UNCG Paleontologist Harnesses the Power of Satellites

Dr. Robert Anemone, head of the Department of Anthropology at The University of North Carolina at Greensboro, breaks new ground as he teams up with a geographer and employs satellites, computers and drones to pinpoint Eocene-era fossils in Wyoming's Great Divide Basin.

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Dr. Robert Anemone, head of the Department of Anthropology at The University of North Carolina at Greensboro, inspects some of the fossils his team unearthed in Wyoming's Great Divide Basin.

We’re at the leading edge of applying this stuff to paleontology. We’re pushing the field in a new direction.

Greensboro, NC (PRWEB) June 25, 2014

Paleontologist Robert Anemone’s wrong turn turned out to be a happy accident that led him to a rich cache of 50 million-year-old fossil mammals. That was back in 2009 as he and his team explored a remote, 10,000-square-kilometer region of badlands in southwestern Wyoming known as the Great Divide Basin.

“Every paleontologist has a story like that,” he says. “They’re like urban folktales except they’re true. We’re out there walking and searching for 8-10 hours a day, and sometimes when we find our best things serendipity plays a large role. And its always been that way, as far as I can tell, in the history of paleontology.”

Rather than leave future discoveries to chance, Dr. Anemone, who now heads the Department of Anthropology at The University of North Carolina at Greensboro, is pioneering a high-tech method of fossil hunting. Teaming up with a geographer and remote-sensing specialist, Anemone is harnessing satellite imagery and artificial intelligence to train computers to help find fossils.

Finding a fossil in the Great Divide Basin is akin to finding a needle in a haystack. Paleontologists like Anemone typically spend a month in the field every summer, often with a crew of 8-10 undergraduate and graduate students and colleagues. But with the enormous size of the basin, deciding where to search for fossils has traditionally been a matter of following dusty two-track roads in search of deposits that may or may not contain fossils.

In 2009, after taking a wrong turn down an unfamiliar road that disappeared in some tall sagebrush, Anemone’s team was lucky to find a fossil-laden sandstone deposit, which they dubbed “Tim’s Confession” after Tim Held, the graduate student who found the first fossils there. Within an hour or two of collecting fossils, Anemone knew his team had literally stumbled upon one of the richest fossil mammal sites of this antiquity in the American West.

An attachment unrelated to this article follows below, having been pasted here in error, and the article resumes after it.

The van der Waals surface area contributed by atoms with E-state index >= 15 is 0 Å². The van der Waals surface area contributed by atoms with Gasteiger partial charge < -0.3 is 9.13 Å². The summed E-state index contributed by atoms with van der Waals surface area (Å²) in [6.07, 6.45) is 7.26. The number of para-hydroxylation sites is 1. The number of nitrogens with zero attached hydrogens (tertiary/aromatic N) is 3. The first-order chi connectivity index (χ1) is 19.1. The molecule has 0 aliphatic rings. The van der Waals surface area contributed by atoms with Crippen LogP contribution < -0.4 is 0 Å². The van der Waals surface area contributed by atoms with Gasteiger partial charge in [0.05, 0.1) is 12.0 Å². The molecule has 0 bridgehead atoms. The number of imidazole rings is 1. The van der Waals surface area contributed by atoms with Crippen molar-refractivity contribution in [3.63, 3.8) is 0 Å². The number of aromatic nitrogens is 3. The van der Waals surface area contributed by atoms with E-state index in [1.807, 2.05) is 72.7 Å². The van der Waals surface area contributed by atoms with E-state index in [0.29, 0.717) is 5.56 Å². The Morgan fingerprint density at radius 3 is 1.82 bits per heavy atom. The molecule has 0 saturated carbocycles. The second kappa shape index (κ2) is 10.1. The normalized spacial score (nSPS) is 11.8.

Late one night in camp shortly after they found Tim’s Confession, Anemone and his crew found themselves gazing at the spectacular night sky high above the Wyoming wilderness. Among the millions of stars, dozens of constellations, and magnificent horizon-to-horizon display of the Milky Way, they noticed a satellite crossing the sky. And an idea crossed Anemone’s mind.

Might the satellite imagery of the basin, coupled with state-of-the-art approaches from the geographic sciences, improve their odds of finding other fossil deposits? He contacted Jay Emerson, a geographer at Western Michigan University, and together they developed a computer model to analyze Landsat imagery of the basin in order to predict other areas that most closely matched the “spectral signature” of their known fossil-bearing locations.

Anemone returned to the Great Divide Basin in 2012 and 2013 to test their model. His team found fossils at 25 of 31 areas identified by the computer model, a much higher success rate than they were used to based on their earlier work in the area. In July, they’ll return with a new fossil-finding tool, an unmanned aircraft or drone, “armed” with an HD video camera that can wirelessly relay high-resolution images of fossil bearing deposits in real-time.

For paleontologists, the first question is where to search. "Traditionally paleontologists have just said, ‘Well let’s go down this road and take a look.’ But our work suggests there is a better way,” Anemone says. “It took us 15 years to find this incredible locality that is Tim’s Confession, and I can’t afford to wait 15 more years to find another one. I want to improve my odds.”

Anemone has been digging in the Great Divide Basin since 1994, turning up a wide variety of Eocene mammals. His lab and his office on the fourth floor of the Graham building, are a repository for the jaws and teeth of Eocene mammals (including some of the first rodents, horses, primates and carnivores), reptiles (like crocodiles, turtles, lizards and snakes) and fish. The fossils date to 50-55 million years ago, at the boundary of the Paleocene and Eocene eras.

The events of that time period hold important implications for today’s world. The Paleocene-Eocene boundary was a time of major global warming, with global temperatures rising by five degrees Celsius or more over a few thousand years. “It’s such an interesting time period for the evolution of primates and many other animals that had to adapt to the changing environment,” he says.

Anemone's work at the Basin this summer is supported by a $180,000, two-year National Science Foundation grant. In addition to their use of the drone, they want to create a 3D model of the Tim’s Confession sandstone deposit to better understand how this incredibly rich fossil site was formed. He hopes that modern technologies and tools from the geospatial sciences can help him find answers to his questions.

“We’re at the leading edge of applying this stuff to paleontology,” he says. “We’re pushing the field in a new direction.”

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